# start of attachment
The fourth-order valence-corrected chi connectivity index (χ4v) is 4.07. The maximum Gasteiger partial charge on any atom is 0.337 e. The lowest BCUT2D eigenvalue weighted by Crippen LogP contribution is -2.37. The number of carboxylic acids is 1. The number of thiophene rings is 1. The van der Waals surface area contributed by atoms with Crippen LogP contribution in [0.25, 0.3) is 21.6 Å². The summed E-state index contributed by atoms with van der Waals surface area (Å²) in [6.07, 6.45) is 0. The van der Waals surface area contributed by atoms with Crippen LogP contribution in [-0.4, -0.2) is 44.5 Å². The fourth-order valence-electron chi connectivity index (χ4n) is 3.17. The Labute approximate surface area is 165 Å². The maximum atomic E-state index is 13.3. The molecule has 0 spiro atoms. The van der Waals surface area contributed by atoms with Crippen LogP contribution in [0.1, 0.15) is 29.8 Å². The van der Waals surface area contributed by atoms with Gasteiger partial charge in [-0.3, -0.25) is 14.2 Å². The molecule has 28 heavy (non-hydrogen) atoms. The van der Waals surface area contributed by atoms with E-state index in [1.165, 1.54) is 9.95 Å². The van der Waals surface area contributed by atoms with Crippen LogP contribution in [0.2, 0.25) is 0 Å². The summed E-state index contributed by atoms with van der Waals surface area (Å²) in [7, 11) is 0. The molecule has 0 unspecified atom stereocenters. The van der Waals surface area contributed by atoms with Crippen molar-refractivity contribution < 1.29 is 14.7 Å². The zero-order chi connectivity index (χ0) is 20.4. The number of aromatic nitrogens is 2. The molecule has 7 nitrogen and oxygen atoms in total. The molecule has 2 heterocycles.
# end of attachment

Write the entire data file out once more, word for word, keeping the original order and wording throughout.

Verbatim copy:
The fourth-order valence-corrected chi connectivity index (χ4v) is 4.07. The maximum Gasteiger partial charge on any atom is 0.337 e. The lowest BCUT2D eigenvalue weighted by Crippen LogP contribution is -2.37. The number of carboxylic acids is 1. The number of thiophene rings is 1. The van der Waals surface area contributed by atoms with Crippen LogP contribution in [0.25, 0.3) is 21.6 Å². The summed E-state index contributed by atoms with van der Waals surface area (Å²) in [6.07, 6.45) is 0. The van der Waals surface area contributed by atoms with Crippen LogP contribution in [-0.4, -0.2) is 44.5 Å². The fourth-order valence-electron chi connectivity index (χ4n) is 3.17. The Labute approximate surface area is 165 Å². The maximum atomic E-state index is 13.3. The molecule has 0 spiro atoms. The van der Waals surface area contributed by atoms with Crippen LogP contribution in [0.1, 0.15) is 29.8 Å². The van der Waals surface area contributed by atoms with Gasteiger partial charge in [-0.3, -0.25) is 14.2 Å². The molecule has 28 heavy (non-hydrogen) atoms. The van der Waals surface area contributed by atoms with E-state index in [1.165, 1.54) is 9.95 Å². The van der Waals surface area contributed by atoms with Crippen LogP contribution in [0.2, 0.25) is 0 Å². The summed E-state index contributed by atoms with van der Waals surface area (Å²) in [7, 11) is 0. The molecule has 0 unspecified atom stereocenters. The van der Waals surface area contributed by atoms with Crippen molar-refractivity contribution < 1.29 is 14.7 Å². The zero-order chi connectivity index (χ0) is 20.4. The number of aromatic nitrogens is 2. The molecule has 7 nitrogen and oxygen atoms in total. The molecule has 2 heterocycles.